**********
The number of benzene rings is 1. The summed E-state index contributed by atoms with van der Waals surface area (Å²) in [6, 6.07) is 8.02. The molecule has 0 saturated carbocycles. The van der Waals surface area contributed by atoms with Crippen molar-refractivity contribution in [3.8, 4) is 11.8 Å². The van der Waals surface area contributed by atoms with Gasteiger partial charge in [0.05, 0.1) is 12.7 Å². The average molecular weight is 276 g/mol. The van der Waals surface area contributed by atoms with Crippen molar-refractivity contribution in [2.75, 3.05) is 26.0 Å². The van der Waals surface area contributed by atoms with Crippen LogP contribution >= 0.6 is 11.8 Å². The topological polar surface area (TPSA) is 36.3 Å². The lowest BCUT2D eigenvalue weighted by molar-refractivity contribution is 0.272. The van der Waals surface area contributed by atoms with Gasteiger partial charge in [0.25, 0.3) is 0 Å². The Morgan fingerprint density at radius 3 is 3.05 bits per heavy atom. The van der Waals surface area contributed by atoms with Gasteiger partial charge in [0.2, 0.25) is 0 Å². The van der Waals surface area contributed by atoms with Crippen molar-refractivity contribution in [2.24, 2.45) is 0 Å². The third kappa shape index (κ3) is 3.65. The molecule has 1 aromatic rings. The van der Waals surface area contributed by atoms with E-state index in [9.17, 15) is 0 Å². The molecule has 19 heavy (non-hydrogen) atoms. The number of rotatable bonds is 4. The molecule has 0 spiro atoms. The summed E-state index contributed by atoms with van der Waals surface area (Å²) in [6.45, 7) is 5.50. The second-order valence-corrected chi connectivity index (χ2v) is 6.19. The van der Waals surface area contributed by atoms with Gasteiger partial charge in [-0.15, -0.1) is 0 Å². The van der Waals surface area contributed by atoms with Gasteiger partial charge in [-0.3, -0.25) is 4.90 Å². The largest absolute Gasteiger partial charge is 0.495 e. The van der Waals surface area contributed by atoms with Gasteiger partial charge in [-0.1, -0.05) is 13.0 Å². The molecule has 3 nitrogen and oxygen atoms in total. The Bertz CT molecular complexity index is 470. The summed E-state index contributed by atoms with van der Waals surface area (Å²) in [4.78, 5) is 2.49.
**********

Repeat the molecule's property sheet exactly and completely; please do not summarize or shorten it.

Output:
The number of benzene rings is 1. The summed E-state index contributed by atoms with van der Waals surface area (Å²) in [6, 6.07) is 8.02. The molecule has 0 saturated carbocycles. The van der Waals surface area contributed by atoms with Crippen molar-refractivity contribution in [3.8, 4) is 11.8 Å². The van der Waals surface area contributed by atoms with Gasteiger partial charge in [0.05, 0.1) is 12.7 Å². The average molecular weight is 276 g/mol. The van der Waals surface area contributed by atoms with Crippen molar-refractivity contribution in [2.75, 3.05) is 26.0 Å². The van der Waals surface area contributed by atoms with Crippen LogP contribution >= 0.6 is 11.8 Å². The topological polar surface area (TPSA) is 36.3 Å². The lowest BCUT2D eigenvalue weighted by molar-refractivity contribution is 0.272. The van der Waals surface area contributed by atoms with Gasteiger partial charge in [0.25, 0.3) is 0 Å². The Morgan fingerprint density at radius 3 is 3.05 bits per heavy atom. The van der Waals surface area contributed by atoms with Gasteiger partial charge in [0.2, 0.25) is 0 Å². The van der Waals surface area contributed by atoms with Crippen molar-refractivity contribution in [2.24, 2.45) is 0 Å². The third kappa shape index (κ3) is 3.65. The molecule has 1 aromatic rings. The van der Waals surface area contributed by atoms with E-state index in [9.17, 15) is 0 Å². The molecule has 19 heavy (non-hydrogen) atoms. The number of rotatable bonds is 4. The molecule has 0 spiro atoms. The summed E-state index contributed by atoms with van der Waals surface area (Å²) in [6.45, 7) is 5.50. The second-order valence-corrected chi connectivity index (χ2v) is 6.19. The van der Waals surface area contributed by atoms with Gasteiger partial charge in [-0.15, -0.1) is 0 Å². The van der Waals surface area contributed by atoms with Gasteiger partial charge in [-0.3, -0.25) is 4.90 Å². The largest absolute Gasteiger partial charge is 0.495 e. The van der Waals surface area contributed by atoms with Gasteiger partial charge in [-0.1, -0.05) is 13.0 Å². The molecule has 3 nitrogen and oxygen atoms in total. The Bertz CT molecular complexity index is 470. The summed E-state index contributed by atoms with van der Waals surface area (Å²) in [4.78, 5) is 2.49.